Marcy Wheeler's Favorite Techdirt Posts Of The Week
from the on-the-civil-liberties-beat dept
It’s rather intimidating doing Techdirt’s Favorites of the Week just two weeks after Jennifer Hoelzer’s much-read favorites post, as that broke new ground on the NSA’s efforts to obscure how it spies on Americans. But seeing as how that’s what I’ve been neck deep in myself — covering civil liberties at emptywheel.net — there’ll certainly be a lot of continuity. Because the stories of the week still focus on NSA’s inability to offer credible answers about its surveillance programs.
Consider the empty reassurances NSA Director Keith Alexander gave to Stanford Professor Jennifer Granick about the NSA’s surveillance reported by Techdirt here. Roughly three weeks ago, Alexander assured her she’d feel better about the Section 215 phone dragnet once she saw the Primary Order. But then earlier this week, James Clapper’s office finally released the October 3, 2011 FISC opinion on Section 702 that not only revealed the NSA was collecting and using up to 56,000 US personal communications a year in violation of the Fourth Amendment, but that,
Contrary to the government’s repeated assurances, NSA had been routinely running queries of the metadata using querying terms that did not meet the required standard for querying. The Court concluded that this requirement has been “so frequently and systemically violated that it can fairly be said that this critical element of the overall … regime has never functioned effectively.”
That ruling was released as part of ODNI’s roll-out of … a Tumblr! Somehow, none of the people with the word “intelligence” in their titles realized the URL “http://icontherecord.tumblr.com/” invites jokes about the Intelligence Community as the “I Con” community.
The “I Cons” spent most of their rollout conference call refusing to answer three different questions about a WSJ report published the night before, which described how between the telecoms — which do a first scan on data — and the NSA, they have “the capacity to reach roughly 75% of all U.S. Internet traffic in the hunt for foreign intelligence.” But then by the end of the day, they had released a sheet purporting to provide the “facts” but instead playing on the words “sift through and have unfettered access to” in an attempt to distract from their underlying confirmation that in fact the WSJ’s reporting was correct.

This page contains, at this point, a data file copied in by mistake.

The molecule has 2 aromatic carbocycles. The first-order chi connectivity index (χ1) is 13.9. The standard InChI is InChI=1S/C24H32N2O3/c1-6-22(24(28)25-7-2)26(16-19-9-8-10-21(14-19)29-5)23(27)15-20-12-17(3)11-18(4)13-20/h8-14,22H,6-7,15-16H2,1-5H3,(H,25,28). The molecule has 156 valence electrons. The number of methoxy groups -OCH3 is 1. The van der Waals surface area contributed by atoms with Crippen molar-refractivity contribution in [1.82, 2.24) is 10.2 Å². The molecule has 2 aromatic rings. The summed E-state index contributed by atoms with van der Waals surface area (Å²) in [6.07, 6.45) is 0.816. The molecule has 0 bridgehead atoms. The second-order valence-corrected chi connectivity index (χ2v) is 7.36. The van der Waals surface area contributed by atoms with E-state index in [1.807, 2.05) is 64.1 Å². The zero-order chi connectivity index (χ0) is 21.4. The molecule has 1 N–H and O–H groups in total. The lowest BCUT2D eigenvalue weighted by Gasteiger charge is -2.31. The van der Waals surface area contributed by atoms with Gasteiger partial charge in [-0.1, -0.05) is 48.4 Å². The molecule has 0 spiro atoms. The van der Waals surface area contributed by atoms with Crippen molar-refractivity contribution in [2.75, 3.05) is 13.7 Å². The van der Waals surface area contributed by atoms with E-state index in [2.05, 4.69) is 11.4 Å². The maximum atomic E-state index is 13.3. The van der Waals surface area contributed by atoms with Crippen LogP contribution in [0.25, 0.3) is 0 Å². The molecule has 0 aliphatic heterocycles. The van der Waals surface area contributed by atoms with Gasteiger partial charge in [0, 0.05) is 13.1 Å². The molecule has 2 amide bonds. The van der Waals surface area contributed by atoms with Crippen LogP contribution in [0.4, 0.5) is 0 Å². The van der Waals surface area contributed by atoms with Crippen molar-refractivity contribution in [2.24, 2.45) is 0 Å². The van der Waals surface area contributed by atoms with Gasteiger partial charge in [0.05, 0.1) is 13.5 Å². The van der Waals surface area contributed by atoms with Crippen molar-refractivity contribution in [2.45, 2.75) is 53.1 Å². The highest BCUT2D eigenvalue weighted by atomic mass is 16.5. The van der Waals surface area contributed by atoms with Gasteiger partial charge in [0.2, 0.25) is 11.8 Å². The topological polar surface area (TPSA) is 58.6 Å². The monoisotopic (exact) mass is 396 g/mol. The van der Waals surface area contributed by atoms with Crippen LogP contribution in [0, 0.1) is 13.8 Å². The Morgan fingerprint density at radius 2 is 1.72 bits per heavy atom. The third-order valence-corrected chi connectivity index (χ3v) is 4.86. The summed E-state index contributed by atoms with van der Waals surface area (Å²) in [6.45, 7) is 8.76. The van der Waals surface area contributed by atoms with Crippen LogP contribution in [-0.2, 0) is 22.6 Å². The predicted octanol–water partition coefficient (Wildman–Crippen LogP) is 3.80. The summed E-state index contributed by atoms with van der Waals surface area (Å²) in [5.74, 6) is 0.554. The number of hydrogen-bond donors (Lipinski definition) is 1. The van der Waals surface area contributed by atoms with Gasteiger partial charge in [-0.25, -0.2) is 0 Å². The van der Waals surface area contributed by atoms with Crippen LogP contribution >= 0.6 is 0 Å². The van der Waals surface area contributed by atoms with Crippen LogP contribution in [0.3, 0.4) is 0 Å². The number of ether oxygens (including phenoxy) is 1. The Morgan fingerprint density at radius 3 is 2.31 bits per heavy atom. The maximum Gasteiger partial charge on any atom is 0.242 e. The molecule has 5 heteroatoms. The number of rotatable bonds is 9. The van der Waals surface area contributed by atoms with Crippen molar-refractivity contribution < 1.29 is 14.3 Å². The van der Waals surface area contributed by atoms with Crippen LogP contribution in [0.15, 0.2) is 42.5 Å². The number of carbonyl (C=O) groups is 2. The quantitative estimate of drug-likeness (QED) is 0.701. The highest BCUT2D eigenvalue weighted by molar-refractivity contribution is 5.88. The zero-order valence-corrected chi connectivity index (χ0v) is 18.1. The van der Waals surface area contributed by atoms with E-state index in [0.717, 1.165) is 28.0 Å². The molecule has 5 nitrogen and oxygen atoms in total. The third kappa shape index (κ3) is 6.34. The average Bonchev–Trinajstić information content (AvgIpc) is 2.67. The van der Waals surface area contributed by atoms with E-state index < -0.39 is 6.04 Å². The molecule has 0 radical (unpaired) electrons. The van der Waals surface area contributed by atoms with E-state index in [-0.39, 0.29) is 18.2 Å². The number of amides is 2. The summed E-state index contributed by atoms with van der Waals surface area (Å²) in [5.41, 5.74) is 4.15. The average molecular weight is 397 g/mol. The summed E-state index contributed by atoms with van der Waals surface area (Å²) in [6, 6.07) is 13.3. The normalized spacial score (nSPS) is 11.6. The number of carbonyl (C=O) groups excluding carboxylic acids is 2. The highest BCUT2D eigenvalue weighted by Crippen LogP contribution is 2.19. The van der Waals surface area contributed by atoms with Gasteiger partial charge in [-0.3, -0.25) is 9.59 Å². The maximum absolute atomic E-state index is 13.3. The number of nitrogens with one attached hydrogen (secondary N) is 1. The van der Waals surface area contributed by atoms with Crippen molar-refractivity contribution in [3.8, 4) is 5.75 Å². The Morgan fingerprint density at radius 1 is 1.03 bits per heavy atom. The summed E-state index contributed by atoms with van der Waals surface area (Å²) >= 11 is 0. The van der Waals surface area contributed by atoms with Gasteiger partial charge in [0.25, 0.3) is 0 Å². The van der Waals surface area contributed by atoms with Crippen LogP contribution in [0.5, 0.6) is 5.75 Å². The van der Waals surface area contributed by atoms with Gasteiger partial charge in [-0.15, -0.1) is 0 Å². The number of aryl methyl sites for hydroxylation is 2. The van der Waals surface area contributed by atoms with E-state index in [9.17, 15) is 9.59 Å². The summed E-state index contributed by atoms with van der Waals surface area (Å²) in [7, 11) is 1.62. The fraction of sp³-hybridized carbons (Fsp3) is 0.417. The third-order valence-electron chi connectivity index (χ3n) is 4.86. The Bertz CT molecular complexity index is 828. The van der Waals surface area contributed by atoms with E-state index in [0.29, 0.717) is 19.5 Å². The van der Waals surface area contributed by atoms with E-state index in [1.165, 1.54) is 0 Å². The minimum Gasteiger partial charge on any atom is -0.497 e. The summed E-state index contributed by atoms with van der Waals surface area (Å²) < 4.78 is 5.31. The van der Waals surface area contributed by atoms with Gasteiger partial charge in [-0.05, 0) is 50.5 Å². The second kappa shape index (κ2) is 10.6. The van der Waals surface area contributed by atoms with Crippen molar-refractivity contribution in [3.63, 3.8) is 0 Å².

Meanwhile, we’ve had conflicting reports about how much abuse there really still is. By the end of the week, even Bloomberg was reporting what Techdirt did earlier: that there are, in fact, intentional abuses. Bloomberg appears to base that claim on a still-classified (and unleaked) “new report by the NSA’s inspector general.” That report says there are “an average of one case per year over 10 years of intentionally inappropriate actions by people with access to the NSA’s vast electronic surveillance systems.” But the audit report released last week actually shows that 9 to 20% of violations are “lack of due diligence” — which means the person didn’t follow the rules; that probably works out to about 300 deliberate rule violations annually, not one. As Barton Gellman has explained,
If they are performing the mission that the NSA wants them to perform, and nevertheless overstep their legal authority, make unauthorized interceptions or searches or retentions or sharing of secret information, that is not abuse.
But these serious issues were not without comic relief. Wednesday night we started getting reports that Obama’s (or James Clapper’s?) “outsider” “independent” review panel was actually going to be staffed by four people with White House or Intelligence Community backgrounds: former White House homeland security czar Richard Clarke, the very recently retired CIA Deputy Director Mike Morell, former White House adviser Peter Swire, and former White House regulatory czar Cass Sunstein. While I’m happy Swire’s on the list, not only did they not appoint a single technologist to address an issue that is all about technology, but Sunstein’s appointment seems designed primarily to make us all believe the NSA’s repeated lies.